The Bmore Youth Arts Advocacy Council (BYAAC) takes to the road again! This time for an all day art jaunt to the Glenstone Museum in Potomac Maryland. The design of the museum takes the term installation to its height: integrating art, architecture and nature on 300 acres of land. Planning for the trip was grounded in prior research by the team that centered on; the artists and exhibitions on view; the outdoor sculptures; and the architecture of the museum. Council member Belladonna Boenteng aptly describes the collection as “art that defines life.”
Everyone met up at the Motorhouse at 8:30am for a light breakfast of croissants, mini cinnamon buns and apple juice. Excitement among the Council was palpable as we grabbed some snacks for the road and boarded the bus at 9am. The sun was high, skies blue and the traffic light as the driver headed north on I95. This was a much anticipated art experience and learning opportunity. As council member, J’Naya Harris proclaimed in her piece below “the minute that I stepped foot on the gravel, I knew I was in for something special!” Read on to hear more from the team about their different experiences and thoughts on some of the artwork on view!
Waking up in the morning just to see some art
Art that overcomes stumbling blocks
Art that is designed for your background
Art that defines life
Art that explores gravity
Art that reveals nature’s true beauty
Art that empowers women
Art that is a mystery to mankind
Art that awaits decay
One of my favorite artworks was made by Robert Gober. What I found… was the way it made me feel.. like I was outside… and the power it showed…the rat box and the double meaning behind it…chaotic New York … and for people…rats who outed gay men when being gay wasn’t as acceptable..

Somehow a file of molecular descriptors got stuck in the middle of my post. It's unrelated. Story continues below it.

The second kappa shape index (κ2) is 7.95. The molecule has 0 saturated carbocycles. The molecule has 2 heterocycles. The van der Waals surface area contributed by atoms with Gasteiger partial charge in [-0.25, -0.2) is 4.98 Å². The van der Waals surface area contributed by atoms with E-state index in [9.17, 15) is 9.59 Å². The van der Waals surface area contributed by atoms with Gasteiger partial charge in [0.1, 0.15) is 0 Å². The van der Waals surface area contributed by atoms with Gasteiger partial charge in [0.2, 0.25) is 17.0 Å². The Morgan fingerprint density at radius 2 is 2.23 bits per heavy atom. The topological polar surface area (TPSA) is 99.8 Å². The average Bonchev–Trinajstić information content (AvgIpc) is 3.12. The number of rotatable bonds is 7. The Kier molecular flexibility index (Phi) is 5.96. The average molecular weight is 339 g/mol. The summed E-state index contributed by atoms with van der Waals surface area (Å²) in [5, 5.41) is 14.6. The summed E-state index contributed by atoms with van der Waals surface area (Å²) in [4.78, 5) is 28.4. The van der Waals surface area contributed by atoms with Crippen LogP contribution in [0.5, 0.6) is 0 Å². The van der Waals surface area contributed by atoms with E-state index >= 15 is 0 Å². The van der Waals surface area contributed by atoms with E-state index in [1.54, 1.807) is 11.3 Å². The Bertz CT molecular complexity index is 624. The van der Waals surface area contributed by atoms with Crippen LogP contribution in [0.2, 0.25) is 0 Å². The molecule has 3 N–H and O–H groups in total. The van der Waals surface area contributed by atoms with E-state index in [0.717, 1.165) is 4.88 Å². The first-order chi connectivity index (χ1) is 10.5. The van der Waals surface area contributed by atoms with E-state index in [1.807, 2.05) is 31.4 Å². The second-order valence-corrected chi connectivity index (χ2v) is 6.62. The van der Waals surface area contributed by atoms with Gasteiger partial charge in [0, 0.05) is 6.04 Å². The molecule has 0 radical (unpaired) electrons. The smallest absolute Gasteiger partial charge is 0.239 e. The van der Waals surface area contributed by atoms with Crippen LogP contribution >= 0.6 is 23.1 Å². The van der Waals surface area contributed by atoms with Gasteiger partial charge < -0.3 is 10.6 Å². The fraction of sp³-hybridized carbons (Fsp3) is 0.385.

I think that the architecture was dope… built to be based on the futuristic grey society… is pretty cool in my opinion… made me feel like I was in a video game.
I loved the field trip! I started my day off with a rough morning, but going to Glenstone made my day. The first piece we saw was Split-Rocker by Jeff Koons, which was currently out of bloom. Seeing the picture of Split-Rocker in full bloom completely changes how I feel about the work. The flowers and grass make the piece look a lot more finished.
Some of the artists that stood out most to me were Arthur Jafa with his piece “My Little Buddha”, Robert Gober, Tacita Dean, and Simone Leigh (Village Series 2021). I consider the museum itself to be an artwork as well, with the water garden in the middle of the gallery and all the nature surrounding the buildings. It’s clear that the placement of every building was well thought out to match the environment. Kudos to the architects Thomas Phifer and Charles Gwathmey. All the employees were very friendly and knowledgeable on the artwork as well!
Glenstone the place i call home
Glenstone is the place i call home
It’s a magical place where all your greatest imaginations come
A place where u can be anything
A place where u can feel anything without being judged
It’s my heaven
My happy place
Glenstone is the place i call home
Glenstone was a casual day at a park but
Tacita Dean brought me peace with the color,
texture, and scenery.
Arthur Jafa brought me interaction and contemplation.
The trip to the Glenstone Museum was truly amazing. The large space, beautiful architecture, and of course the wonderful art was a sight to see. It felt refreshing to be in such a neat clean space, with landscaping that attracts people from miles away. The green area appeared to be very eco friendly. The staff was super helpful and kind. They had a decent dining area, and served some good food.
There were so many amazing art pieces inside and outside. It would be very difficult for me to pick a favorite, but if I had to; I would definitely say that the “Simone Leigh” piece was my favorite. This piece was mesmerizing and interesting to look at. The emotions that were evoked from this piece were very deep. I felt joy from looking at the piece, but also sad about the background history of the piece. The piece reminds me of slavery, which evokes a lot of my sad emotions. Not only was the piece very historical and deep, its design was very captivating.
The overall trip was amazing. It was a great area with positive vibrations in the air. The minute that I stepped foot on the gravel, I knew that I was in for something special. The place truly lit me up, and made me excited for a possible second visit.